Just days after his pardon, Arpaio muses about possible future moves
WASHINGTON – Former Maricopa County Sheriff Joe Arpaio may be out of trouble, but he’s not getting out of the limelight.
Just days after President Donald Trump pardoned Arpaio late Friday for a criminal contempt of court conviction, the former sheriff was musing Monday about remaining active in Arizona politics.
While he would not commit to any decision, he said in telephone interview that he is keeping his options open, including a possible run for a state office. Arpaio did have a campaign bank account of more than $460,000 at the end of April, according to his latest campaign filing with the Maricopa County Recorders Office.
Political consultants downplayed Arpaio’s claims he might run, saying it’s likely no more than him trying to get attention – and draw attention to his campaign and legal defense funds. But a state Democratic Party official said that while the party does not see Arpaio as a viable candidate for any office in the state, it will be ready to challenge him if he decides to run in the future.
As recently as Friday afternoon, Arpaio was facing the possibility of jail time for his conviction on a criminal contempt of court charge for failing to abide by a court order that his deputies stop targeting Hispanics in traffic stops.
But President Donald Trump pardoned Arpaio late Friday evening, citing the 85-year-old former sheriff’s age and his career of “selfless public service.”
Arpaio was one of the earliest supporters of Trump’s presidential campaign, and he has expressed disdain in the past for fellow Republicans who have not embraced the president. He said Monday that he has not discussed a potential campaign with anyone in the party and, when pressed, would not discuss potential races.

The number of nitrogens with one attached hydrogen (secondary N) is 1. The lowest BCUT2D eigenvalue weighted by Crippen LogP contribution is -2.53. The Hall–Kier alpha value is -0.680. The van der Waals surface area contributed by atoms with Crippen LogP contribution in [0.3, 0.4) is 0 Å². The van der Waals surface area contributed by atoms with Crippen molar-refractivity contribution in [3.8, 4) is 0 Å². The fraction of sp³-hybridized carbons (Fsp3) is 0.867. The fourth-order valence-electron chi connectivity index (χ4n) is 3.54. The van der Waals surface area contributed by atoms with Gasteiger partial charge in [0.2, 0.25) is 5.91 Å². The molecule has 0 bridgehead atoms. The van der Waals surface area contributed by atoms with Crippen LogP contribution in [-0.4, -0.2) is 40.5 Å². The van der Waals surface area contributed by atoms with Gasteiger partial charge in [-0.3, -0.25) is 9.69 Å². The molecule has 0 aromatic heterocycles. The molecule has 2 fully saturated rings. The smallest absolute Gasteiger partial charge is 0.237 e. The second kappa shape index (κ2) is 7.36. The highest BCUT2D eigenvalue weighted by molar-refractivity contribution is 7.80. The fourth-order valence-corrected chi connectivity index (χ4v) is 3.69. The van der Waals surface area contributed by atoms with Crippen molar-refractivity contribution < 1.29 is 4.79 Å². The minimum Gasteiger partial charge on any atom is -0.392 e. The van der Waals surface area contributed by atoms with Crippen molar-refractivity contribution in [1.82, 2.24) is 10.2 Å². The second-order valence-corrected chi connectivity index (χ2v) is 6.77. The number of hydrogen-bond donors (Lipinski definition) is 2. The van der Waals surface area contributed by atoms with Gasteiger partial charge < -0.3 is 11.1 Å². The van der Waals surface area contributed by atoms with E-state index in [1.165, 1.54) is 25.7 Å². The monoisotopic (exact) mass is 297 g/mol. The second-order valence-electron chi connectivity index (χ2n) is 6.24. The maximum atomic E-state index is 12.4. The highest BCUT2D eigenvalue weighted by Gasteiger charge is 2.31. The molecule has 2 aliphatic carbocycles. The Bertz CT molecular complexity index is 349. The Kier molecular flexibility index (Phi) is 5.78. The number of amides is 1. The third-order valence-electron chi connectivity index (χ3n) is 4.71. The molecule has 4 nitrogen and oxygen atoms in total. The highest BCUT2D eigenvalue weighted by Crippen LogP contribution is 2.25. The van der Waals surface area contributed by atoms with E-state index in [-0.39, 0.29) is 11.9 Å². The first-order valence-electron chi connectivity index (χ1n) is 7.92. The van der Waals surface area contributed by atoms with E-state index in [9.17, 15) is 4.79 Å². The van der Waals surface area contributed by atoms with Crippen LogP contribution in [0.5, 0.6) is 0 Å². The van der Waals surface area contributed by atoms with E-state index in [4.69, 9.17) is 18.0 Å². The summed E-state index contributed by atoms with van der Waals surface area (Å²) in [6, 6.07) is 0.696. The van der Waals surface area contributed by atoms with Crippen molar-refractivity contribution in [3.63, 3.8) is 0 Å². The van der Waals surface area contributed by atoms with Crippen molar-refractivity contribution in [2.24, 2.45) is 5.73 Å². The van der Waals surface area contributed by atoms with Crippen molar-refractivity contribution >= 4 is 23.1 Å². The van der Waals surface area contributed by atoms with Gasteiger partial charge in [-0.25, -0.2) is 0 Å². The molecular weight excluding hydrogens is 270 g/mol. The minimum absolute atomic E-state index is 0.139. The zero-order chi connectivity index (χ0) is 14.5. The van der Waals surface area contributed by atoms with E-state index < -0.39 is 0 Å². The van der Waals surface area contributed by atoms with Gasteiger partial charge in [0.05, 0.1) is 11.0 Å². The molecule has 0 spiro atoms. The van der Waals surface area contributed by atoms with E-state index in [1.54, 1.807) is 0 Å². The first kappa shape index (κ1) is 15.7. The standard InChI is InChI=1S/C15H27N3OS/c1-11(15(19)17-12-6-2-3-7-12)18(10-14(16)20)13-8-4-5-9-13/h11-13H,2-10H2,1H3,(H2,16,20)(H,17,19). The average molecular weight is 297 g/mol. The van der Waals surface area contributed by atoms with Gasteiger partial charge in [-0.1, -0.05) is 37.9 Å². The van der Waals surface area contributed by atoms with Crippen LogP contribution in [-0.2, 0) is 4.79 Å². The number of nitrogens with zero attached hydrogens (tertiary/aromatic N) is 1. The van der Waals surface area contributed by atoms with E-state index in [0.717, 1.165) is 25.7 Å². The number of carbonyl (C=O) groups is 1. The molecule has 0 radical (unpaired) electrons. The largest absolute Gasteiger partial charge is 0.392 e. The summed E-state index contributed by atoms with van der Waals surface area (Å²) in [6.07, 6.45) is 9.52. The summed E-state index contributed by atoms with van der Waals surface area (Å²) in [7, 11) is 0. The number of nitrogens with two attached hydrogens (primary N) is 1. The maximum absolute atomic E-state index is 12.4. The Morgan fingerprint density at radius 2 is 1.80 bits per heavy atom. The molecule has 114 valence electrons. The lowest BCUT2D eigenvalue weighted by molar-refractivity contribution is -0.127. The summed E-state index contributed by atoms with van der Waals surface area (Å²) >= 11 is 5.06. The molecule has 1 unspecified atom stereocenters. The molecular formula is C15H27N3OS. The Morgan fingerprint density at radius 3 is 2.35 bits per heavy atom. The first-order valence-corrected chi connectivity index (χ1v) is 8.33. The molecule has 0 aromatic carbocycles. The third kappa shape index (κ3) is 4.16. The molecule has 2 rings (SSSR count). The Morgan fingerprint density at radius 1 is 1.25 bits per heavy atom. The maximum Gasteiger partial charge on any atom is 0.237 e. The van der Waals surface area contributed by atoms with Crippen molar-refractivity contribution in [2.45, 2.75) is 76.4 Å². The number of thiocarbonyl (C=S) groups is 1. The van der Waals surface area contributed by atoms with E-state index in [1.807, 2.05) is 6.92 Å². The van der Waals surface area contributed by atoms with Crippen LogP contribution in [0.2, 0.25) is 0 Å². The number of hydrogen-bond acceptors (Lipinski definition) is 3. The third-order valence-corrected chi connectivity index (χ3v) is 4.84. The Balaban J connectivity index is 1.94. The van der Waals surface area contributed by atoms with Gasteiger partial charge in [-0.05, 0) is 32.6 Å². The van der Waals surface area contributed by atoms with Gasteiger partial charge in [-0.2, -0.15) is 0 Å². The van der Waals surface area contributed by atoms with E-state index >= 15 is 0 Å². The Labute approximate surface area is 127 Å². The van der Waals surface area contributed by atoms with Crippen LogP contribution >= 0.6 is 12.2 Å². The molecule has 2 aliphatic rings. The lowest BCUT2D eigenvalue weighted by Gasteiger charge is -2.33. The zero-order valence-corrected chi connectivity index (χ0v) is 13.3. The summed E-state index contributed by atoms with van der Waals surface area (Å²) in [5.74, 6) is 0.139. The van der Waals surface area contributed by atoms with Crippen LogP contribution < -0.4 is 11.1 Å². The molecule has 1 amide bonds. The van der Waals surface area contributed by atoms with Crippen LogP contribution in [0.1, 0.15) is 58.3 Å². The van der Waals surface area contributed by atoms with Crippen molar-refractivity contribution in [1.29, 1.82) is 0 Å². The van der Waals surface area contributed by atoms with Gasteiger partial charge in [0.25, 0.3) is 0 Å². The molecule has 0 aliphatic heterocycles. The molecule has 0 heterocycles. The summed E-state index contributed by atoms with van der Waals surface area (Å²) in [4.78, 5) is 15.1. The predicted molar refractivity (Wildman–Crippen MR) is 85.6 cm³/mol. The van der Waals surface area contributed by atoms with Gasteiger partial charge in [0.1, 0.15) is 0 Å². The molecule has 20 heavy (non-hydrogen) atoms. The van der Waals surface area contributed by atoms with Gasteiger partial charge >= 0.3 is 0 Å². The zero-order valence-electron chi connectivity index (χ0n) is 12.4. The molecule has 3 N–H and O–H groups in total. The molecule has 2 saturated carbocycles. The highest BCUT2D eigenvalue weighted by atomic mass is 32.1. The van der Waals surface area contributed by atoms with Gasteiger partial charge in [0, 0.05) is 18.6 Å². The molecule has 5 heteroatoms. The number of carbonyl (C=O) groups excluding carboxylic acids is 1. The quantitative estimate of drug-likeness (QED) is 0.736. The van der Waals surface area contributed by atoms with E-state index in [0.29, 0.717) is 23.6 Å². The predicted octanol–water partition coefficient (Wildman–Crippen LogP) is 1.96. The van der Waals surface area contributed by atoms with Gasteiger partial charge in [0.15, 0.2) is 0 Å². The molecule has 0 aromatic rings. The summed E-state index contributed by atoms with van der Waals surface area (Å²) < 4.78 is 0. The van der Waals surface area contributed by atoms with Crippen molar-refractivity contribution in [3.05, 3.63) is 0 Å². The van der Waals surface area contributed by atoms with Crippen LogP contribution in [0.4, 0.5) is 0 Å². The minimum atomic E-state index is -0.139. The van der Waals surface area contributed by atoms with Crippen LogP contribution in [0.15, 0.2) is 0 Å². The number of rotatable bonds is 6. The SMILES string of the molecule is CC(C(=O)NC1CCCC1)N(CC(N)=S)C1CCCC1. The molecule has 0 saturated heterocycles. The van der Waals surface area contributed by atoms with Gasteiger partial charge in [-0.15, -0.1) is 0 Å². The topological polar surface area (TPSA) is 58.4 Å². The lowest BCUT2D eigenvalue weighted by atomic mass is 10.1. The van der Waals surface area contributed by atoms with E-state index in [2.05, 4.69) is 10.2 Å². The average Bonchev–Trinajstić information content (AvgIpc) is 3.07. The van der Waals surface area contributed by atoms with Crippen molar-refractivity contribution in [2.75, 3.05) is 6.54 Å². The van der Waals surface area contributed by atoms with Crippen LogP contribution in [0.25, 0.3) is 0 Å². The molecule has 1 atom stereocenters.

“Look, I’ll say it again, I could run but I’m keeping my options open,” he said Monday.
Mike Noble, of Scottsdale-based MBQF Consulting, said he has seen this kind of behavior from Arpaio in the past, when he floated the idea of running for governor without following through.
Noble said he suspects Arpaio, like many political figures, is just saying he might run again to remain politically relevant and perhaps capitalize on recent headlines to raise money for his legal fund. The key to raising money, Noble said, is keeping supporters invested in the candidate and his message, which he said Arpaio appears to be doing.
“The key of politics, whether you’re in politics or not, it’s about trying to stay relevant because if you let it sit for too long it could go stale – your donors, your supporters, etc.,” Noble said. “You have to keep them engaged … who knows what Joe will end up doing?”
Enrique Gutierrez, communications director for the Arizona Democratic Party, said a lot of Democrats also think Arpaio is seeking attention. But if Arpaio is serious, Gutierrez said the party will stop him “just like we did last election,” referring to current Sheriff Paul Penzone’s defeat of Arpaio at the polls in November.
Gutierrez said the idea that what he called a “conspiracy theory activist” like Arpaio thinks he can address the problems of everyday Arizonans is “insane.”
According to Maricopa County Recorder’s Office records, Arpaio disbanded his 2016 campaign organization on July 6 – the same day he filed a statement of organization creating a new campaign committee. An official in the office said that timing is not unusual.
In his last finance report with the office, Arpaio reported having $463,140.01 in his campaign account.
A candidate manual from the recorder’s office said any funds left in a campaign account can be used in several ways: returned to contributors, donated to a tax-exempt charity or political party, or used to pay any outstanding debts to the state. The money cannot be used for personal expenses.
Campaign committees cannot officially close and must continue to file finance reports until all of the money is disbursed along those lines.